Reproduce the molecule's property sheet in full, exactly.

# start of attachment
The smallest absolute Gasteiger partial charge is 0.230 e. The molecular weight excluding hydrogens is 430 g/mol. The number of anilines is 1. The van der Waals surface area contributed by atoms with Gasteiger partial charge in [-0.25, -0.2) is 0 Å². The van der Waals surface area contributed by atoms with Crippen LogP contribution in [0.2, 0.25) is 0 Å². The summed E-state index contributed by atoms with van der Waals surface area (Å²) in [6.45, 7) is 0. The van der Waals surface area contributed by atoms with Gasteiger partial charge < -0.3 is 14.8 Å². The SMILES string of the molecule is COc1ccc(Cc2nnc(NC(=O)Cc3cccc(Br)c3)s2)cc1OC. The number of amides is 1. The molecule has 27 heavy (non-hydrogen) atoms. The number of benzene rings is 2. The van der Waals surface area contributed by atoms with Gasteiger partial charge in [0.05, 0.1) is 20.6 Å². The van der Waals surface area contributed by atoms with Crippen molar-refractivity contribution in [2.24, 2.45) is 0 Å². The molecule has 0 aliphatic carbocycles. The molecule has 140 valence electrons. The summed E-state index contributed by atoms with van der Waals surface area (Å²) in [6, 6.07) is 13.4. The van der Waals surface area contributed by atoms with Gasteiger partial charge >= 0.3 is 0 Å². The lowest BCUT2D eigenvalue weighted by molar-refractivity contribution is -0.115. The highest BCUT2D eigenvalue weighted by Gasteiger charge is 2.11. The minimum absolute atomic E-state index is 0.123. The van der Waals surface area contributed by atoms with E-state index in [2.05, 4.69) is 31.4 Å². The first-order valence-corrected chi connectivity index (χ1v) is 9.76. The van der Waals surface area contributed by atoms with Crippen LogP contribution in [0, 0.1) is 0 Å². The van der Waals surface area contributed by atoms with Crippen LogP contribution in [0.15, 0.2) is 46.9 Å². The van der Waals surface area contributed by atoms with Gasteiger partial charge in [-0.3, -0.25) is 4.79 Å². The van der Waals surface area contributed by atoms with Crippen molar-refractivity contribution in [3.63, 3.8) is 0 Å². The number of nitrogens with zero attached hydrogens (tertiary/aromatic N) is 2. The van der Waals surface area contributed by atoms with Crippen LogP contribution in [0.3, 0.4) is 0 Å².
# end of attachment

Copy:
The smallest absolute Gasteiger partial charge is 0.230 e. The molecular weight excluding hydrogens is 430 g/mol. The number of anilines is 1. The van der Waals surface area contributed by atoms with Gasteiger partial charge in [-0.25, -0.2) is 0 Å². The van der Waals surface area contributed by atoms with Crippen LogP contribution in [0.2, 0.25) is 0 Å². The summed E-state index contributed by atoms with van der Waals surface area (Å²) in [6.45, 7) is 0. The van der Waals surface area contributed by atoms with Gasteiger partial charge < -0.3 is 14.8 Å². The SMILES string of the molecule is COc1ccc(Cc2nnc(NC(=O)Cc3cccc(Br)c3)s2)cc1OC. The number of amides is 1. The molecule has 27 heavy (non-hydrogen) atoms. The number of benzene rings is 2. The van der Waals surface area contributed by atoms with Gasteiger partial charge in [0.05, 0.1) is 20.6 Å². The van der Waals surface area contributed by atoms with Crippen molar-refractivity contribution in [2.24, 2.45) is 0 Å². The molecule has 0 aliphatic carbocycles. The molecule has 140 valence electrons. The summed E-state index contributed by atoms with van der Waals surface area (Å²) in [6, 6.07) is 13.4. The van der Waals surface area contributed by atoms with Gasteiger partial charge >= 0.3 is 0 Å². The lowest BCUT2D eigenvalue weighted by molar-refractivity contribution is -0.115. The highest BCUT2D eigenvalue weighted by Gasteiger charge is 2.11. The minimum absolute atomic E-state index is 0.123. The van der Waals surface area contributed by atoms with E-state index in [2.05, 4.69) is 31.4 Å². The first-order valence-corrected chi connectivity index (χ1v) is 9.76. The van der Waals surface area contributed by atoms with Crippen LogP contribution in [0, 0.1) is 0 Å². The van der Waals surface area contributed by atoms with Crippen LogP contribution in [0.15, 0.2) is 46.9 Å². The van der Waals surface area contributed by atoms with Gasteiger partial charge in [-0.3, -0.25) is 4.79 Å². The van der Waals surface area contributed by atoms with Crippen molar-refractivity contribution in [3.63, 3.8) is 0 Å². The number of nitrogens with zero attached hydrogens (tertiary/aromatic N) is 2. The van der Waals surface area contributed by atoms with Crippen LogP contribution in [0.3, 0.4) is 0 Å².